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Wednesday, May 25, 2022

UF students design, build new playground at Satchel’s Pizza

Satchel's

Children play on new tree stumps next to a repurposed orange dome that survived a fire at Satchel's Pizza almost two years ago.

Nearly two years ago, a fire burnt down Lightnin’ Salvage Enterprises at Satchel’s Pizza in an hour, taking the playground outside down in its flames.

A grand reopening was held Friday to celebrate the rebuilding of Lightnin’ Salvage and a new playground built by UF students.

Inside, the now-concrete Lightnin’ Salvage has a larger stage, air conditioning, a light system and an upstairs break room for employees. Outside, there is a playground designed and built by seven students from the School of Architecture at UF.

The students mostly used repurposed items and different types of wood to fit the restaurant’s theme.

“We used slide lenses from projectors, spray painted PVC pipe and reused pieces of the playground that survived the fire,” said Elizabeth Cronin, co-instructor for the Summer Design/Build Studio at UF.

A red, metal train and an orange dome were sandblasted and repainted to make a reappearance. More elements for the playground are in the works.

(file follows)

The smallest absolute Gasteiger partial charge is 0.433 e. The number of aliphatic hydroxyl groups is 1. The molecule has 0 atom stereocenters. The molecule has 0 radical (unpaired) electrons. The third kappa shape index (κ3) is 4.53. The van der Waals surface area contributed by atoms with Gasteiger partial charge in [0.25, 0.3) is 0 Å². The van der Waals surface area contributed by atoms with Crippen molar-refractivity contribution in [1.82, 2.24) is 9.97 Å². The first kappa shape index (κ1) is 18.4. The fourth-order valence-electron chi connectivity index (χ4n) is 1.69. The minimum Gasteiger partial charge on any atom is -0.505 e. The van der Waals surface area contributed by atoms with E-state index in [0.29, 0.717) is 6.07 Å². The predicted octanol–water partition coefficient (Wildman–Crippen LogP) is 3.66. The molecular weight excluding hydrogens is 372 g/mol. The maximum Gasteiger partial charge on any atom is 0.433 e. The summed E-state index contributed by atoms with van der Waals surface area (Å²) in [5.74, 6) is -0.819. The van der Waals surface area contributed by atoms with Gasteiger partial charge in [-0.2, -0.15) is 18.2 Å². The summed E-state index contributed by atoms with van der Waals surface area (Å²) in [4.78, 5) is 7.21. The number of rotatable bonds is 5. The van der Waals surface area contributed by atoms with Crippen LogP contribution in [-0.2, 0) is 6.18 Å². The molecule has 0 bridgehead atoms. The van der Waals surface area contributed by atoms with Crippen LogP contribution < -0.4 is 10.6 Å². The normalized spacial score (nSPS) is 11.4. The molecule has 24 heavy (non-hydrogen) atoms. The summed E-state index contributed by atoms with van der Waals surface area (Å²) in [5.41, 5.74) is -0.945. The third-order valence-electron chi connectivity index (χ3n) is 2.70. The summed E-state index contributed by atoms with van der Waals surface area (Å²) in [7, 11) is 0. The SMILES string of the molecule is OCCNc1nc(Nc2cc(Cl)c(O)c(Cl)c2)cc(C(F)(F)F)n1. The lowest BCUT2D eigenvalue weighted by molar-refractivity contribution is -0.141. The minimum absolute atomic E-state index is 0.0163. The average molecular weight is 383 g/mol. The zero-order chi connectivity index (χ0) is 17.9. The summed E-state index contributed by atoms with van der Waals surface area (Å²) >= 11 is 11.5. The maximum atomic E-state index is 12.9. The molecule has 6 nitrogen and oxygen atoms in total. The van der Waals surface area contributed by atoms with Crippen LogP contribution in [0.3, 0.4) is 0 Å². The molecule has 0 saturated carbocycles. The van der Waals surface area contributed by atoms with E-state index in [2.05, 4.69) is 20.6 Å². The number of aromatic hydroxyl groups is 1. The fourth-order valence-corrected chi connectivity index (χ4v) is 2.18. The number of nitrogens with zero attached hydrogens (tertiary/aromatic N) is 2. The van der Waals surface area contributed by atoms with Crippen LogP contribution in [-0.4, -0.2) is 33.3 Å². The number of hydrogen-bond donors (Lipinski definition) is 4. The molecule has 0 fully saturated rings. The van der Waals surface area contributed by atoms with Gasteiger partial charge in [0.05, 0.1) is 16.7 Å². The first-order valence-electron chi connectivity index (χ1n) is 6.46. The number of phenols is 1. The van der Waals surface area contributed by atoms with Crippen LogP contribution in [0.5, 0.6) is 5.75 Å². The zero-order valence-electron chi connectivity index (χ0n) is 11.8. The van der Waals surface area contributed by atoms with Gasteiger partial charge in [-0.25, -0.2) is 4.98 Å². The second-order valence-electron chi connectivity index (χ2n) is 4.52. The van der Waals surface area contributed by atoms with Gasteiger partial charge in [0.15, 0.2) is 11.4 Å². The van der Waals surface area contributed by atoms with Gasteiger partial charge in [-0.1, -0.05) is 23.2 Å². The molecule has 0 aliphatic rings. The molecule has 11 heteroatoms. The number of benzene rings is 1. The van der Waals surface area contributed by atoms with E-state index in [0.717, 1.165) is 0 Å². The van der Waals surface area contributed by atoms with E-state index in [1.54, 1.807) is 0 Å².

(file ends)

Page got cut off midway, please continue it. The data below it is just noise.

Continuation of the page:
Owner Satchel Raye said, “They are still working on a tunnel and an interactive space where you can play some instruments and things.”

The students don’t have a deadline for the final touches, but Raye said he will complete anything they don’t.

Francisca Ordonez’s daughter jumped from tree trunk to tree trunk in the playground during the reopening.

“She’s been coming here since she was 3, and now she’s 8,” said Ordonez, a lab manager UF. “We’ve been here through the whole transition.”

The architecture students have worked the project since May 28 and finished it 30 minutes before the grand reopening. Cronin said much of the project was redesigned on site when they realized some things didn’t work as planned.

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Some students were given college credit for the project while others were volunteers. Raye treated them to pizza for their efforts.

Raye paid for the building materials. He said the students got a lot of experience out of the project.

“It is really good for the students not to just design things on paper but to get out and see how to put it together,” he said. “I mean, I don’t even think they knew how to use a post hole digger, and they did a lot of digging posts.”

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